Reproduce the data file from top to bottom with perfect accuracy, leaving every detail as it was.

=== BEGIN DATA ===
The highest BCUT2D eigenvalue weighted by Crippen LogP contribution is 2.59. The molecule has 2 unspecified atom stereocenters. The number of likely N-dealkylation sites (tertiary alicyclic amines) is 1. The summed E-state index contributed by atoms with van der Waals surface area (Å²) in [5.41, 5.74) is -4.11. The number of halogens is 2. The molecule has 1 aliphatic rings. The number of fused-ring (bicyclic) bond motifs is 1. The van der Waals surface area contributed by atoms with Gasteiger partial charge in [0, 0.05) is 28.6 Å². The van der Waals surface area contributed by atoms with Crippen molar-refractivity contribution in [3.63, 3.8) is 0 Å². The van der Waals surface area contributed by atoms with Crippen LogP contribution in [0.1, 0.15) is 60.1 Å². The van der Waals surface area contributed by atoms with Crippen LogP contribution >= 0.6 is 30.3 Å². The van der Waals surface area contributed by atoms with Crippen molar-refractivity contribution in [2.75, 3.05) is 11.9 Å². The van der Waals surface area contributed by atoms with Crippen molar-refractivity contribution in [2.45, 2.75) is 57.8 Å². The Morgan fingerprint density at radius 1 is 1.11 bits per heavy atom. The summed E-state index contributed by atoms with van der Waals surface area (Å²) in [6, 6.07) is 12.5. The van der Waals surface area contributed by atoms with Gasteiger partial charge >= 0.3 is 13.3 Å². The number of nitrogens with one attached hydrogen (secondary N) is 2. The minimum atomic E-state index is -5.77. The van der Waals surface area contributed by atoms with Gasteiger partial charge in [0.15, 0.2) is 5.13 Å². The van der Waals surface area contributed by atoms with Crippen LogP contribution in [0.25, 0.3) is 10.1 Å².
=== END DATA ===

The highest BCUT2D eigenvalue weighted by Crippen LogP contribution is 2.59. The molecule has 2 unspecified atom stereocenters. The number of likely N-dealkylation sites (tertiary alicyclic amines) is 1. The summed E-state index contributed by atoms with van der Waals surface area (Å²) in [5.41, 5.74) is -4.11. The number of halogens is 2. The molecule has 1 aliphatic rings. The number of fused-ring (bicyclic) bond motifs is 1. The van der Waals surface area contributed by atoms with Gasteiger partial charge in [0, 0.05) is 28.6 Å². The van der Waals surface area contributed by atoms with Crippen molar-refractivity contribution in [3.63, 3.8) is 0 Å². The van der Waals surface area contributed by atoms with Crippen LogP contribution in [0.1, 0.15) is 60.1 Å². The van der Waals surface area contributed by atoms with Crippen LogP contribution >= 0.6 is 30.3 Å². The van der Waals surface area contributed by atoms with Crippen molar-refractivity contribution in [2.75, 3.05) is 11.9 Å². The van der Waals surface area contributed by atoms with Crippen molar-refractivity contribution in [2.45, 2.75) is 57.8 Å². The Morgan fingerprint density at radius 1 is 1.11 bits per heavy atom. The summed E-state index contributed by atoms with van der Waals surface area (Å²) in [6, 6.07) is 12.5. The van der Waals surface area contributed by atoms with Gasteiger partial charge >= 0.3 is 13.3 Å². The number of nitrogens with one attached hydrogen (secondary N) is 2. The minimum atomic E-state index is -5.77. The van der Waals surface area contributed by atoms with Gasteiger partial charge in [0.15, 0.2) is 5.13 Å². The van der Waals surface area contributed by atoms with Crippen LogP contribution in [0.25, 0.3) is 10.1 Å².